As the pair began to develop the idea, they realised it wasn’t just limited to the tongue. “The more we thought about it, the more we came up with other scenarios for odd things about our bodies that we never really think about, like blinking, breathing, swallowing, or our pulse. All of these become impossible to ignore once we do think about them.”
With three scripts developed, the team began to think about the production. “We wanted to find a female voiceover who could be quite matter-of-fact but subtly get under your skin with her delivery. An authoritative but gentle voice that made you pay attention to every word. We listened to around 40 different voices until we settled on Olivia.” Well-known for her work in television and films, actress Olivia Williams has had roles in The Sixth Sense, Emma and Anna Karerina.
The fist spot to be recorded was Tongue, which the team used as a pilot to demonstrate the idea could work. As Lotze describes, it worked, “Once we got our clients’ obsessing about their tongues and agreeing that the idea worked, we followed up with the other two.”
But the recording sessions would unearth problems that hadn’t been foreseen in pre-production. “After we had all three scripts recorded, we noticed things we’d missed when they were in script form… there was room for improvement. We deleted redundant words and lines to leave more room to let every line sink in. And we condensed the brand sign off at the end.”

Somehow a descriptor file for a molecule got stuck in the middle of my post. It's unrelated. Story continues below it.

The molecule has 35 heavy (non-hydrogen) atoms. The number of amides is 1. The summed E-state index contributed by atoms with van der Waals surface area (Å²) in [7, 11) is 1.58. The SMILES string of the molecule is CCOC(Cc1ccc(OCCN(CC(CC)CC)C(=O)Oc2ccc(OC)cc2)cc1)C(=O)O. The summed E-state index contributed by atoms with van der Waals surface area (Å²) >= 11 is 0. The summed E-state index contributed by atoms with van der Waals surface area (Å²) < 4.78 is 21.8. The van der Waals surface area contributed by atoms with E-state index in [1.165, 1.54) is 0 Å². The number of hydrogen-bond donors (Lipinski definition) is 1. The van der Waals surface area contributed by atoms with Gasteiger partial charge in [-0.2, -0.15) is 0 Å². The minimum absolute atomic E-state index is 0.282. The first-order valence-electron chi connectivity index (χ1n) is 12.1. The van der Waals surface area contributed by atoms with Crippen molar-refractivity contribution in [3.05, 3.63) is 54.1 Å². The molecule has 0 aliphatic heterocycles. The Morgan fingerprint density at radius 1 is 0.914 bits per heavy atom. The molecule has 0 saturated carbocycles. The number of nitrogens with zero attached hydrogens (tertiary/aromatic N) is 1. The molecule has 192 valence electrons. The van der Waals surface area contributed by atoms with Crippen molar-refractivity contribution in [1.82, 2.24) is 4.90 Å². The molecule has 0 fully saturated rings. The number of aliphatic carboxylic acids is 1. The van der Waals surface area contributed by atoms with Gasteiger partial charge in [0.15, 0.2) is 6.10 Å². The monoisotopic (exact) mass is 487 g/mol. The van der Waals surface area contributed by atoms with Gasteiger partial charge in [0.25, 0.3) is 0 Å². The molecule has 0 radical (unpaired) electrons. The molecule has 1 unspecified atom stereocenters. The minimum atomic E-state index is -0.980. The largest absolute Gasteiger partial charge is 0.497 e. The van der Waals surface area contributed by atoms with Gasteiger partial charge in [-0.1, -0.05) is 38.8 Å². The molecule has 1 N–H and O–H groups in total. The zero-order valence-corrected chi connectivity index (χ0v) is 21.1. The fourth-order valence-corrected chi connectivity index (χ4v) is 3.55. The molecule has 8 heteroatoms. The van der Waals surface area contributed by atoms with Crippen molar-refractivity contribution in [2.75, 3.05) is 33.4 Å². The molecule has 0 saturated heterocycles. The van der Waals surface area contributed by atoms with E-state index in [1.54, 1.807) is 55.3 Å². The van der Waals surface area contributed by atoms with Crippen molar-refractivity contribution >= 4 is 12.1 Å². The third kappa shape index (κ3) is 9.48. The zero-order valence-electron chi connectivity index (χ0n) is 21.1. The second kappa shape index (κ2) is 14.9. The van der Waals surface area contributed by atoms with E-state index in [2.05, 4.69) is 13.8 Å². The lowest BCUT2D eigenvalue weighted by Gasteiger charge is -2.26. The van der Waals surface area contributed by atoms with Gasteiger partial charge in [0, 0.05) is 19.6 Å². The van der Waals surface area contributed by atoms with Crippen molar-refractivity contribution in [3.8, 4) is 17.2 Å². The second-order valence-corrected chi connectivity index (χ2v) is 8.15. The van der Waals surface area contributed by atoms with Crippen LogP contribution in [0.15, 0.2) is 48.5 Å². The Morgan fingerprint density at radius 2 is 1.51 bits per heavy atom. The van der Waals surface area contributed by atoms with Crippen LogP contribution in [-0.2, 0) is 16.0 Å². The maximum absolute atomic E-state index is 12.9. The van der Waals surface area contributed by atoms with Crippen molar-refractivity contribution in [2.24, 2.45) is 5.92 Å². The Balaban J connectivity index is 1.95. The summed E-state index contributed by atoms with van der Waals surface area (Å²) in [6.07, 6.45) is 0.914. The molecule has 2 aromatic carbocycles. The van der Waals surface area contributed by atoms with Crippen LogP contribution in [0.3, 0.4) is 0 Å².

They returned to the studio with Olivia and the re-drafted scripts, but then problems arose with the tone.
“The delivery felt too hypnotic and subdued. We realised it needed to be slightly more conversational to really hit home.” Lotze remembers, “So we got Olivia in one last time, bless her.”
Getting the tone spot-on would become the most challenging aspect of the whole project. “You shouldn’t be lecturing or superior, we just wanted a connection. Like a friend. We wanted this to be one of those a friendly voices, talking to you about things that you do without noticing.” Laurentino explains.
This need for reassurance harks back to the Dove’s brand positioning, which Laurentino describes as “eye-level”.
The commercials don’t mention soap at any point, the sole call to action is to visit a website. Dove invests a lot of resource into acting on their brand promise to encourage self-esteem. This includes sending staff members into schools to talk to young people about confidence issues.
Laurentino tells of the delight in seeing people react to the ad “We get people tell us they’re still thinking of their tongue. What it does, and this is the magic of it, is makes you be in the person’s shoes. It takes you there. You feel it in yourself. And you go ‘oh my god yeah’, I can feel how a young girl could feel. Because I’ve just experienced it myself. “
D&AD Writing for Advertising Judge Angela Savidan believed the structure of the spot added to its power “What made it stand out from the crowd was the clever way in which it took the listeners along the path of its argument; gaining our attention, making us conscious of our own breathing, and then showing us how the same feelings of self-consciousness could blight a girl's life.”
For last word, we return to Laurentino’s passion for the craft of writing for radio, “Craft is what can make you connect or not connect. Craft is in the choice of words. It’s in getting Olivia back in the studio three or four times to get it right.”